The two companies first started talking about a deal in November, he said, after they realized that many clients were already using both the database and the analysis platform.
"And increasingly what we saw was some companies were using both, some of them using them both reasonably successfully, but there’s always work involved in getting the two technologies to work together," Asay said. Here's an example Asay gave me: A travel booking website wants to use data to optimize its performance based on user patterns and preferences. MongoDB is well-suited to show flight options based on a particular user's history; Cloudera is better suited to design a site based on broad trends across many users' actions.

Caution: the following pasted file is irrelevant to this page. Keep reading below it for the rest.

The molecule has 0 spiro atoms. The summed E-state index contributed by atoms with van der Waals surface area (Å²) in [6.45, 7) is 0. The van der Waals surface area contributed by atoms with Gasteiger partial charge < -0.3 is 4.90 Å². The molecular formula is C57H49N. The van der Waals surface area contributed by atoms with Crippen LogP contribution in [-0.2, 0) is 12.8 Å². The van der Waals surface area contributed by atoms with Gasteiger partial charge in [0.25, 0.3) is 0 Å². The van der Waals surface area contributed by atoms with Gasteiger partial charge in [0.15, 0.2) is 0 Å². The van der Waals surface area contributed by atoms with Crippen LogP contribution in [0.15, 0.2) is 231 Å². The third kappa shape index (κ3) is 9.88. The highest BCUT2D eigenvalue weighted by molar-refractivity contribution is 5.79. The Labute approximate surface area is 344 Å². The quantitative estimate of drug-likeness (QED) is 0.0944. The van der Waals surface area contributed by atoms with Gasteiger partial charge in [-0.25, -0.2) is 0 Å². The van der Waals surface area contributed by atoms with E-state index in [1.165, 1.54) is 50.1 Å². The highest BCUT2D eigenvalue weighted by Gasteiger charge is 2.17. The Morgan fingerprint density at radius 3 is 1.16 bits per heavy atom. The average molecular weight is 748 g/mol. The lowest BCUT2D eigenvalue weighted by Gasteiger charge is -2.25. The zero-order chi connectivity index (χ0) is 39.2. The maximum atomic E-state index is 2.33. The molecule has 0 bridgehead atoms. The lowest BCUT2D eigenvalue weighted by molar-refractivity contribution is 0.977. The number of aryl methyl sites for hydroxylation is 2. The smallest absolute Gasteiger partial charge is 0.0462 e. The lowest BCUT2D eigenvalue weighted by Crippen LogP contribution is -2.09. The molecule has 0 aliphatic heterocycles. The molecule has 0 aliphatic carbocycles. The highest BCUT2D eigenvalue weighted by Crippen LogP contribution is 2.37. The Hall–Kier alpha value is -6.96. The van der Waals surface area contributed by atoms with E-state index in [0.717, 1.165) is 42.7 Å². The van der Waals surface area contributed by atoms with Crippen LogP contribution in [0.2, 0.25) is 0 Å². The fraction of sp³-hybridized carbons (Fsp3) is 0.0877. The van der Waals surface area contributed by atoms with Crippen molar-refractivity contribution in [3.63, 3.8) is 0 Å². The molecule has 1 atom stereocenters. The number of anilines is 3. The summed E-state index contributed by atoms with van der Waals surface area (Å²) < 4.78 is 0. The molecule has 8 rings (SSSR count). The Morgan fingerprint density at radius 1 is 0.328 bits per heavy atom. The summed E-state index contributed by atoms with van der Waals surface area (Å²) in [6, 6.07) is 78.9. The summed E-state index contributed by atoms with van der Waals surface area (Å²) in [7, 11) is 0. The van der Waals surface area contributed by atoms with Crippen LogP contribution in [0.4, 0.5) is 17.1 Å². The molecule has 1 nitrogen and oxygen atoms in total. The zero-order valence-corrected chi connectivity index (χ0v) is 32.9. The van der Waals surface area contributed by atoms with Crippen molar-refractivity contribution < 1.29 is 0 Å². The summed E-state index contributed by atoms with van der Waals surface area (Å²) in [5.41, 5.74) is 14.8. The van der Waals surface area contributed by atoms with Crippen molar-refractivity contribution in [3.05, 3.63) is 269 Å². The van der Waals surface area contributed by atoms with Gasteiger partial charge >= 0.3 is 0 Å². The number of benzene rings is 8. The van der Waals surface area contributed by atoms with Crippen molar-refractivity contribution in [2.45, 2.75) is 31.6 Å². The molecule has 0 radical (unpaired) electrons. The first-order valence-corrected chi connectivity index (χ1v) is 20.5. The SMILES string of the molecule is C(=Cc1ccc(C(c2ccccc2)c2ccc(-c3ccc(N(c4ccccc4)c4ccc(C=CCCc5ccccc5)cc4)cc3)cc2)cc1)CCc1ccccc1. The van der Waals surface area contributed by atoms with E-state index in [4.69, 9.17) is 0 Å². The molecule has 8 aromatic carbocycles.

Most clients need both eventually, and though MongoDB has already created a "connector" product that could tie into Apache Hadoop (the open-source software that Cloudera builds off and supports), it wasn't as seamless as customers wanted.
Already, engineers from both companies are developing new products that will be demonstrated at the MongoDB event on June 24-25 in New York.